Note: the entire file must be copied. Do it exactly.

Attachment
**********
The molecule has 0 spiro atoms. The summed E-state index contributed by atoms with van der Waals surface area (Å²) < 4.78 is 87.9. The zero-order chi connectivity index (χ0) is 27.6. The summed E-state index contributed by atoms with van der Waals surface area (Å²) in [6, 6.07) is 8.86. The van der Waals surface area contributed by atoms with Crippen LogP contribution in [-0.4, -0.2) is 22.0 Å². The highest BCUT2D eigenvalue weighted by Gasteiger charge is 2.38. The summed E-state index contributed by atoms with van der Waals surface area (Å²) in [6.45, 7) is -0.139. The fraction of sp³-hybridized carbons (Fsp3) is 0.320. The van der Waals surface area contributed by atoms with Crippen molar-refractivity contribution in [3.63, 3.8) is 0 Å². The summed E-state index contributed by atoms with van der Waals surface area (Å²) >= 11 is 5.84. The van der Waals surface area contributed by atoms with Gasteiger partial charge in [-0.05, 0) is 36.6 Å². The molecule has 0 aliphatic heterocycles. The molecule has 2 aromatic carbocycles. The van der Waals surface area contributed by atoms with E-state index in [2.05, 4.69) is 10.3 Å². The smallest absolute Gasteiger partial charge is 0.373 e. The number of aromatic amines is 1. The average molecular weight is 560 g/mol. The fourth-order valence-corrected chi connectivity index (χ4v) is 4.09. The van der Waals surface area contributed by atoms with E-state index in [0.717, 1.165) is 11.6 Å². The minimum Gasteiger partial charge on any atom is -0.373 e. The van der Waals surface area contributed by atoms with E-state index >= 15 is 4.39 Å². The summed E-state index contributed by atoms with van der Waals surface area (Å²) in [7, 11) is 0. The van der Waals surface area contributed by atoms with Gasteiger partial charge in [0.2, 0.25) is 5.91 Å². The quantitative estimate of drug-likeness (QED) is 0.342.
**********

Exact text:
The molecule has 0 spiro atoms. The summed E-state index contributed by atoms with van der Waals surface area (Å²) < 4.78 is 87.9. The zero-order chi connectivity index (χ0) is 27.6. The summed E-state index contributed by atoms with van der Waals surface area (Å²) in [6, 6.07) is 8.86. The van der Waals surface area contributed by atoms with Crippen LogP contribution in [-0.4, -0.2) is 22.0 Å². The highest BCUT2D eigenvalue weighted by Gasteiger charge is 2.38. The summed E-state index contributed by atoms with van der Waals surface area (Å²) in [6.45, 7) is -0.139. The fraction of sp³-hybridized carbons (Fsp3) is 0.320. The van der Waals surface area contributed by atoms with Crippen molar-refractivity contribution in [3.63, 3.8) is 0 Å². The summed E-state index contributed by atoms with van der Waals surface area (Å²) >= 11 is 5.84. The van der Waals surface area contributed by atoms with Gasteiger partial charge in [-0.05, 0) is 36.6 Å². The molecule has 0 aliphatic heterocycles. The molecule has 2 aromatic carbocycles. The van der Waals surface area contributed by atoms with E-state index in [2.05, 4.69) is 10.3 Å². The smallest absolute Gasteiger partial charge is 0.373 e. The number of aromatic amines is 1. The average molecular weight is 560 g/mol. The fourth-order valence-corrected chi connectivity index (χ4v) is 4.09. The van der Waals surface area contributed by atoms with E-state index in [0.717, 1.165) is 11.6 Å². The minimum Gasteiger partial charge on any atom is -0.373 e. The van der Waals surface area contributed by atoms with E-state index >= 15 is 4.39 Å². The summed E-state index contributed by atoms with van der Waals surface area (Å²) in [7, 11) is 0. The van der Waals surface area contributed by atoms with Gasteiger partial charge in [0.2, 0.25) is 5.91 Å². The quantitative estimate of drug-likeness (QED) is 0.342.